animals (150)

The Family Raccoon


This is our long-time friend Ratty Raccoon (so named because he doesn’t have a tail — probably lost in a fight), acting cute. For some time I would get him to take dry cat food from my hand. He would pat his paws on the ground groping around, as if he couldn’t see until he got to my hand.

I read that a raccoon’s brain is “…highly specialized to interpret tactile impressions,” so it seemed like he was seeing with his paws.

I eventually quit doing this, as it doesn’t seem right to get wild animals dependent upon food from humanoids.

But once in a while now, I’ll get him to take peanuts from my hand, marveling at his dexterity.

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Homesteading in Alaska, 2020–2021

Hi Lloyd and company,

Greatly enjoyed your book, Small Homes: The Right Size. My wife and I live in a small home on the Kenai Peninsula in Alaska. We bought the land and the original cabin, which, according to the realtor, had no value: “free firewood.” So we of course did like some of the homeowners in your book, and decided to restore the place.

We added a 14×16 foot room and went from 500 sq. feet to now 830. Added a few outbuildings and now have a lovely place to call home on the edge of the wilderness. Moose, bears, lynx and more in the area.

Hope to make a second addition next year if time allows, so we can have a little more room; my wife would love a larger kitchen, and that should be it. I did all the work, with help from one of my sons and some occasional help from other family members.

If you ever are in Alaska, do stop by and visit.

I’ve attached one shot of the place, original log cabin on the right side and the 2019 addition on the left side. I’ve also attached two photos of our garden.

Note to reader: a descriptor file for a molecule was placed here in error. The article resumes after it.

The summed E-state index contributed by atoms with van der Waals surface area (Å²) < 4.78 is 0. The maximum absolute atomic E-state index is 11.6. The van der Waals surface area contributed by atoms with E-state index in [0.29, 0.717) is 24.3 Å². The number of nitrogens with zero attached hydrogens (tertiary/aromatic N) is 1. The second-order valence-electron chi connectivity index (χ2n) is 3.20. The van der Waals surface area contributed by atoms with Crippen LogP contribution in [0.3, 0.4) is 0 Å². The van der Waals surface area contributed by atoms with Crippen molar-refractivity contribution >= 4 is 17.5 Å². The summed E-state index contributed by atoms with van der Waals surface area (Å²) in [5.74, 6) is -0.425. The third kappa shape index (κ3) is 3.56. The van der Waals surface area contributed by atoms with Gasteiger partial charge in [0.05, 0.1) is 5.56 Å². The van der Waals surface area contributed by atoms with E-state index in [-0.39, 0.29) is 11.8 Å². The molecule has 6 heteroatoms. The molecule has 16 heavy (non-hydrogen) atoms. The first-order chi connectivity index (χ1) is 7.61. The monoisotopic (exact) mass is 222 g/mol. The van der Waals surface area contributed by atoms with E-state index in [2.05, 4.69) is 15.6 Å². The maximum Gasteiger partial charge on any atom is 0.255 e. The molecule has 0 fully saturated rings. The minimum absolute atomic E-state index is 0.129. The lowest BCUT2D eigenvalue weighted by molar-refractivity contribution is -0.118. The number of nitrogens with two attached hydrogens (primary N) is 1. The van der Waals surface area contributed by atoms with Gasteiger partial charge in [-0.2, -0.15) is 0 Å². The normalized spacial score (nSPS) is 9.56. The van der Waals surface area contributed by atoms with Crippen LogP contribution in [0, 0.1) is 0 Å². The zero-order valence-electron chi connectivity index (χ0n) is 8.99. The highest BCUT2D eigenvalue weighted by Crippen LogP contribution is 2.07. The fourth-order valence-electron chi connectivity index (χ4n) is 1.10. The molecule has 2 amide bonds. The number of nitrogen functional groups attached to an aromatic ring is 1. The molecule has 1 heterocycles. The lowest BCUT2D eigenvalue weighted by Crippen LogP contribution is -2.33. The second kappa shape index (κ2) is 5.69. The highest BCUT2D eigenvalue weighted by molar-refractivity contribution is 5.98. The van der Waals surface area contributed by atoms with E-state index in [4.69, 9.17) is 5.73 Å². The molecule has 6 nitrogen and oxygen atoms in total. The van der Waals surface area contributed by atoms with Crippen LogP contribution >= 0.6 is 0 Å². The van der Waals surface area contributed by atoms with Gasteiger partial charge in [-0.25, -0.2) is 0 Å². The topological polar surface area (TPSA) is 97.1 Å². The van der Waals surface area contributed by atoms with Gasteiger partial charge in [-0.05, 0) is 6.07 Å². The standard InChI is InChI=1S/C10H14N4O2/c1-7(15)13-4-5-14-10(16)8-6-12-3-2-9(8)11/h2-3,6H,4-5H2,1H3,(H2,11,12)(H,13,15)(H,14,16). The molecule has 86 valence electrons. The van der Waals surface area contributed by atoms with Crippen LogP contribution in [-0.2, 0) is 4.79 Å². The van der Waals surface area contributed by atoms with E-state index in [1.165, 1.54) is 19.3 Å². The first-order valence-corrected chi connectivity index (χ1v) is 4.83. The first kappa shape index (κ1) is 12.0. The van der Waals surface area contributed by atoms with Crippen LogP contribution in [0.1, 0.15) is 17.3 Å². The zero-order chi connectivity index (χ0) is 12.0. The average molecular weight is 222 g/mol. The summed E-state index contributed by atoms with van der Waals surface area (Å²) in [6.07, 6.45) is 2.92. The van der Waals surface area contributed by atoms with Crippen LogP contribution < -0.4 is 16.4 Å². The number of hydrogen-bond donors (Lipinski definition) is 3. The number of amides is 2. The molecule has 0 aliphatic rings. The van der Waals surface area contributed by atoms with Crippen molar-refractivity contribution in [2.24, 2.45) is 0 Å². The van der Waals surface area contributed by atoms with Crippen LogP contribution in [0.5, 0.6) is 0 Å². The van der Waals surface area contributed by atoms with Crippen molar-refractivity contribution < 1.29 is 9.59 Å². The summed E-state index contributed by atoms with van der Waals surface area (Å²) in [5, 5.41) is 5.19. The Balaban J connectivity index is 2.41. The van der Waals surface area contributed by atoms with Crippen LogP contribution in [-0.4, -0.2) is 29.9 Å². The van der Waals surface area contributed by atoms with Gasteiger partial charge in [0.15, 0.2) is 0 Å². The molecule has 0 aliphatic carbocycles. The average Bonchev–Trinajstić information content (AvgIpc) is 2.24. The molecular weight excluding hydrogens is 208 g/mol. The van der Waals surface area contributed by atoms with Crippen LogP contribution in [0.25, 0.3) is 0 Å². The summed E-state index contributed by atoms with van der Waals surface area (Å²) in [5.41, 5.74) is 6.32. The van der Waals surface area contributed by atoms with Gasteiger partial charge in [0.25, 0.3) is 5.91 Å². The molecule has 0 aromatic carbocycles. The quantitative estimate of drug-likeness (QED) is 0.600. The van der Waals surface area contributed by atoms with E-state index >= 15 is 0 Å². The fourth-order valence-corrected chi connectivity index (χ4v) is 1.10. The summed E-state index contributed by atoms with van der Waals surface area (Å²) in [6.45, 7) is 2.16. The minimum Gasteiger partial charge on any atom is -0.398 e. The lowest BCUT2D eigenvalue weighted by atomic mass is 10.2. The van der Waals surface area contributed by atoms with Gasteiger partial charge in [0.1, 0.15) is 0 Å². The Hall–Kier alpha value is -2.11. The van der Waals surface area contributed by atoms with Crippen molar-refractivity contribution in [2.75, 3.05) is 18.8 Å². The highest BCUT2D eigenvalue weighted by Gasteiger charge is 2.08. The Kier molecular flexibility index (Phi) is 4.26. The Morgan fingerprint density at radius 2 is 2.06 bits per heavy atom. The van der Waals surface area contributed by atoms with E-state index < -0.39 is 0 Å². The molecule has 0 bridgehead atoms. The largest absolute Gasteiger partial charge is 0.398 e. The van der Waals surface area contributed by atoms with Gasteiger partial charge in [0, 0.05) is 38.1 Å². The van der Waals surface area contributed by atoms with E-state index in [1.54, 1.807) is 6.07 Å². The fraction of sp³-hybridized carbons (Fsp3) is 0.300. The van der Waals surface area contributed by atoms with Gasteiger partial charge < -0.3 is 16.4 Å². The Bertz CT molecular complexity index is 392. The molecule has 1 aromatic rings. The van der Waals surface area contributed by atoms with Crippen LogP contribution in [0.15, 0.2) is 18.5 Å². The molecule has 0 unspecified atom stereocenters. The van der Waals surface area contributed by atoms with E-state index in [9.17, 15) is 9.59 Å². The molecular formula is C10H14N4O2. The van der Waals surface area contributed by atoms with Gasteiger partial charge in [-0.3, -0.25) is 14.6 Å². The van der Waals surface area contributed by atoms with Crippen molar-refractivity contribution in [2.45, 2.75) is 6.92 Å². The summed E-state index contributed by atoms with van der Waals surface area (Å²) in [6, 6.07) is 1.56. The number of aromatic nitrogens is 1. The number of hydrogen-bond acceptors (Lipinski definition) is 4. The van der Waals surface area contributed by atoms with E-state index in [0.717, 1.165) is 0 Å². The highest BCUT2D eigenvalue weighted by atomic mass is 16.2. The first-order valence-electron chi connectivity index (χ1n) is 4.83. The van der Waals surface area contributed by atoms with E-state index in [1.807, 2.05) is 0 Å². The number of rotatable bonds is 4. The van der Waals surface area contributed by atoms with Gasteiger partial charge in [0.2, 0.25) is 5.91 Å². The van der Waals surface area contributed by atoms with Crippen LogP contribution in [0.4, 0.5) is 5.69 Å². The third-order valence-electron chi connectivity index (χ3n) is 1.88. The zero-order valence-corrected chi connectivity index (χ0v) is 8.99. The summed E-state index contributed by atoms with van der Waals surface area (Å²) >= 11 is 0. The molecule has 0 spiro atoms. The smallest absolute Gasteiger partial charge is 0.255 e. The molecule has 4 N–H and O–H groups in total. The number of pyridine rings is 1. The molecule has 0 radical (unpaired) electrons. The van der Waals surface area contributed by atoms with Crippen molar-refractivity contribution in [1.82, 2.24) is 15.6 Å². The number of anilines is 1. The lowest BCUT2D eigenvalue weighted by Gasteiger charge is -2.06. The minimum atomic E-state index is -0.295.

Keep up the good, inspiring work with your books!

–Ed and Theresa Gonzalez
Ninilchik, Alaska

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Scottish Highland Cow

There’s a herd of these just south of Tomales (Marin County, Northern California). Wikipedia says this breed: “…‍originated in the Scottish Highlands and the Outer Hebrides islands of Scotland and has long horns and a long shaggy coat. It is a hardy breed, bred to withstand the intemperate conditions in the region.”

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Dieter’s Compost Bins

My neighbor Dieter came over and looked at my compost bins (with adjustable sides) a few months ago and then built these — a great improvement over my funky bins. He said he added the concrete around the bottom because the rats (or skunks) were getting in. The idea here is that you add the slotted boards as you build the compost pile higher. The screened mesh keeps out varmints from the top.

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